Updated September 21, 2020: Family planning isn’t something people do lightly. After all, having a kid seriously impacts your lifestyle and finances. But the method you choose to not have a family can bring just as much financial fallout.
Some methods of family planning are more effective — and more expensive — than others. If you’re considering a vasectomy as a birth control method, it can cost over $3,000. That's pricey, but potentially still more affordable than other options in the long run. Here’s what you need to know about the procedure, the cost and how health insurance plays a role.
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A vasectomy is birth control via male sterilization. The vas deferens are severed by small incisions and tied or sealed. It’s a simple procedure, (usually taking under 30 minutes), anesthesia means it doesn't hurt, and it’s highly effective, preventing pregnancy in 99.85% of cases. Although it’s considered a permanent form of birth control, vasectomy reversals are possible.
According to a 2013 study, 16% of men ages 36 to 45 have undergone vasectomy surgery. It’s a growing trend because it has a number of benefits:
Getting a vasectomy is generally safer than other “permanent” methods of birth control like tubal ligation (getting tubes tied). Vasectomy risks of complication are low, and worst-case scenarios are usually discomfort caused by bruising or inflammation.
Vasectomies are usually cheaper than tubal ligation, too. Plus, over time, they can be cheaper than recurring forms of birth control like birth control pills or IUDs. Even though the upfront cost is higher, it’s a one-time procedure so it can save you money in the long run.
Where do you go to get a vasectomy? Almost anywhere! The procedure is easy, so most doctors offices, hospitals and even Planned Parenthood facilities can perform them.
There are some drawbacks, of course. The high upfront cost means it requires more planning than other forms of birth control, and since it's a surgical procedure there are risks (however small) that, say, oral contraceptives don't carry. If you decide down the line you want (more) children, a reversal surgery is another expense. Plus, while a vasectomy prevents pregnancies, it doesn't protect against STDs.
Hint: Health insurance covers most types of birth control. Learn more here.
You should be aware of the benefits and drawbacks before making a decision. But just because you’re thinking of getting a vasectomy, does that mean you can afford it? If you have health insurance, you probably can.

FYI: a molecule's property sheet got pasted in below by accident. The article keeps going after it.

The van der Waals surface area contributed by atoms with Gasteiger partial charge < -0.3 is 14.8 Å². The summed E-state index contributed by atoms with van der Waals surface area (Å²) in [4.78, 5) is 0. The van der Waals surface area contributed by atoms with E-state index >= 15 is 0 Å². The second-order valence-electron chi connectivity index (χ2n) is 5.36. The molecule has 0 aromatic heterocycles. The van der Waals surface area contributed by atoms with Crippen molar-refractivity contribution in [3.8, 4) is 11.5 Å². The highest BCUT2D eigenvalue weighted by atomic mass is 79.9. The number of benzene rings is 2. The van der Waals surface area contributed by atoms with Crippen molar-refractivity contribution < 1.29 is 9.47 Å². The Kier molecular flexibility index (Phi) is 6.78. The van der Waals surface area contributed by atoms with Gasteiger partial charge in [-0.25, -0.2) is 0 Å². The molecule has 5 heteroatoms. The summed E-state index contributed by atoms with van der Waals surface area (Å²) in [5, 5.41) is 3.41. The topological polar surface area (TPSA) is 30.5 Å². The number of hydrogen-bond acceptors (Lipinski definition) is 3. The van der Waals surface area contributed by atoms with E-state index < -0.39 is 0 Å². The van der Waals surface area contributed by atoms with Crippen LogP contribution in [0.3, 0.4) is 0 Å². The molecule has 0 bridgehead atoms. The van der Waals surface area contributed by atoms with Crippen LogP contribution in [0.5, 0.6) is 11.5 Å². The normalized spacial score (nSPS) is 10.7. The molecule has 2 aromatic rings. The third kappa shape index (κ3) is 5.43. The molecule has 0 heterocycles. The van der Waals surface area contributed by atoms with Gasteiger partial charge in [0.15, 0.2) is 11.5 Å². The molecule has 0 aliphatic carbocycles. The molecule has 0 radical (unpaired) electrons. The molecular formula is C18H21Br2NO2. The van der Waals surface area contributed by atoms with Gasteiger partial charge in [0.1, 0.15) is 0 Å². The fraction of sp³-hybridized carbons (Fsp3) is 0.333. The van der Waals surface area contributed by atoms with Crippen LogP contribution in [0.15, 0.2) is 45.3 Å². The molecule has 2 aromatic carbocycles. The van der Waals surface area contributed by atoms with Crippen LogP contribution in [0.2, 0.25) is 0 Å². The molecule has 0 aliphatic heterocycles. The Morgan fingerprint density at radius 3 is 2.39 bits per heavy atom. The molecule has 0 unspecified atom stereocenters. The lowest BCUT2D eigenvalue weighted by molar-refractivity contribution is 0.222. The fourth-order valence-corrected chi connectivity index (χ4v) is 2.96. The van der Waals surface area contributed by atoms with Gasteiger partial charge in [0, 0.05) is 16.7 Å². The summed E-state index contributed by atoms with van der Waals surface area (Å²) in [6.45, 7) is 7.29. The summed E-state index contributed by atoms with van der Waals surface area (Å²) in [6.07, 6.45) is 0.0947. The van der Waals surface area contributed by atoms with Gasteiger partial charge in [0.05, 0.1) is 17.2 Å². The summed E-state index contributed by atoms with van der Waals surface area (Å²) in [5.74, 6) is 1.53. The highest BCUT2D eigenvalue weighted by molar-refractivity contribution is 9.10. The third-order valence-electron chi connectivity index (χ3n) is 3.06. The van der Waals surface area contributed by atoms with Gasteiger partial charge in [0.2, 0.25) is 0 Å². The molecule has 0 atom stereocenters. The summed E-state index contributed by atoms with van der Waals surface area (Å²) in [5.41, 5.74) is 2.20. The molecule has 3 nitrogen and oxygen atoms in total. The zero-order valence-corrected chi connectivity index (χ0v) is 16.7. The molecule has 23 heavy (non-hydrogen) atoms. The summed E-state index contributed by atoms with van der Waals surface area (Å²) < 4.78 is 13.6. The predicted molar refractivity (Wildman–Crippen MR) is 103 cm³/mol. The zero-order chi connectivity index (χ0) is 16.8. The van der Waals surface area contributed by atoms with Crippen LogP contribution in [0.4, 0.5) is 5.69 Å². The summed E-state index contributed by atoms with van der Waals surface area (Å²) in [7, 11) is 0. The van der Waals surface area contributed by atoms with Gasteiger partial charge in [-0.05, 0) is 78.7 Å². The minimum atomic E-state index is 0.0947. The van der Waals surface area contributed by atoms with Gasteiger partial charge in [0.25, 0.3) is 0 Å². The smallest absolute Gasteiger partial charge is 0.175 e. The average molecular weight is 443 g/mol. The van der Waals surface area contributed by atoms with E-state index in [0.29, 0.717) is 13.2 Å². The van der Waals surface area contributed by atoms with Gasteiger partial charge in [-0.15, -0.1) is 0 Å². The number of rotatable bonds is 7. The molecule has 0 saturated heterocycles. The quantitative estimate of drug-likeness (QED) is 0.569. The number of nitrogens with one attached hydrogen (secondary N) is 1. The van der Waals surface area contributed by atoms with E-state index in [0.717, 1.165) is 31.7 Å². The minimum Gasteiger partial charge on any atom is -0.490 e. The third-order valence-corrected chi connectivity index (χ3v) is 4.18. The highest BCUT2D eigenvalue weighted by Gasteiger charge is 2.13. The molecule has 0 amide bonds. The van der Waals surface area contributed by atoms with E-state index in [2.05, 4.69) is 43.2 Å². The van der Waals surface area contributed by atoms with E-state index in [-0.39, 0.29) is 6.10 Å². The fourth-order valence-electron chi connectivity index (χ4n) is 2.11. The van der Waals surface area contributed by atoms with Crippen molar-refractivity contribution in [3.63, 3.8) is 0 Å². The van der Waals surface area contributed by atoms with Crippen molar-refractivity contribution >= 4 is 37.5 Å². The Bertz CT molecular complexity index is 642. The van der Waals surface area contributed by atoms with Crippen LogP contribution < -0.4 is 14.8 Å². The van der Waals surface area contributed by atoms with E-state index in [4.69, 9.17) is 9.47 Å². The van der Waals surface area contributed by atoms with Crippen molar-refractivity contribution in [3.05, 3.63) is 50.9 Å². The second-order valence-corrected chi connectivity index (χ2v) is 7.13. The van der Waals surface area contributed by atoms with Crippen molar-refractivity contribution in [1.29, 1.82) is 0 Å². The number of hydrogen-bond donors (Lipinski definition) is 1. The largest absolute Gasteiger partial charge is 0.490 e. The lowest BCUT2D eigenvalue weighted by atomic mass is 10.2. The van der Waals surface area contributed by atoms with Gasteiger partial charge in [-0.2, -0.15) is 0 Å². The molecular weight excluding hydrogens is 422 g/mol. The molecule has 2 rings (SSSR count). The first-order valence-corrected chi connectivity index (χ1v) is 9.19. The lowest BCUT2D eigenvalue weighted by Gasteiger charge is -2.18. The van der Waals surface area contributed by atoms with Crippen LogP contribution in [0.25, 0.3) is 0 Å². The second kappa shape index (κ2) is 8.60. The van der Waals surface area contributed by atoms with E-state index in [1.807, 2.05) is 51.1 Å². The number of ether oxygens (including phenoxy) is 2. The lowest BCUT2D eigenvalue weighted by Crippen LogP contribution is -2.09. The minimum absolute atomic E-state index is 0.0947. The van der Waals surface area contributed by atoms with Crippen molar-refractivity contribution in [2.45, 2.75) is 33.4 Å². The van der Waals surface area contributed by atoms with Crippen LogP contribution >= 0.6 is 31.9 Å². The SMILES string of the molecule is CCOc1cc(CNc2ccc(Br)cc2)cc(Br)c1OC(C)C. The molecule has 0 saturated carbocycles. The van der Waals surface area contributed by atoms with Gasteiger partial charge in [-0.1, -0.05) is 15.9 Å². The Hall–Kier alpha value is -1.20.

Here are some other medical services men can get for free.
Most health insurance providers cover full or partial vasectomy costs. However, it’s not guaranteed and depends on your company. Unlike FDA-approved female contraceptive methods, like the pill, vasectomies aren’t one of the ten essential health benefits that every health insurance plan has to offer.
That means you’ll need to do a little research into whether your health insurance covers the procedure and, if so, how much of the bill it will pay. Don’t forget to include your out-of-pocket costs. Even if your insurance does cover a vasectomy, you're still responsible for your deductible, co-pay and/or co-insurance. Keep in mind that if you have an flexible spending account or a health spending account, a vasectomy is an eligible expense. This allows you to use pre-tax money toward the procedure and save on your tax bill. Be sure to check prices between different facilities, too.
How much will a vasectomy run you? We compared prices using Amino. Below is the average vasectomy cost with health insurance in each state’s major metro area based on Amino’s network rate, defined as an “estimate of the pre-negotiated amount that your providers might bill your insurance for care.”
(Note: Amino did not have data available for vasectomies in Hawaii.)
Costs range from just over $1,500 to nearly $3,400 with a national average of around $2,394, but it can easily be several thousand dollars more without insurance. Again, your costs will depend on how much you still need to pay out-of-pocket.
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There’s a lot to consider when you’re thinking about having a kid, and your finances are a big factor. After all, you'll possibly have to upgrade to a bigger house or apartment, pay for more everyday expenses, save for their college education, upgrade your health insurance plan and buy life insurance.
If you decide you don’t want any (or any more) children — for whatever reason — a vasectomy might be the most cost-effective method in the long run.
If you are an expecting parent, don't forget to read our pre-pregnancy guide.
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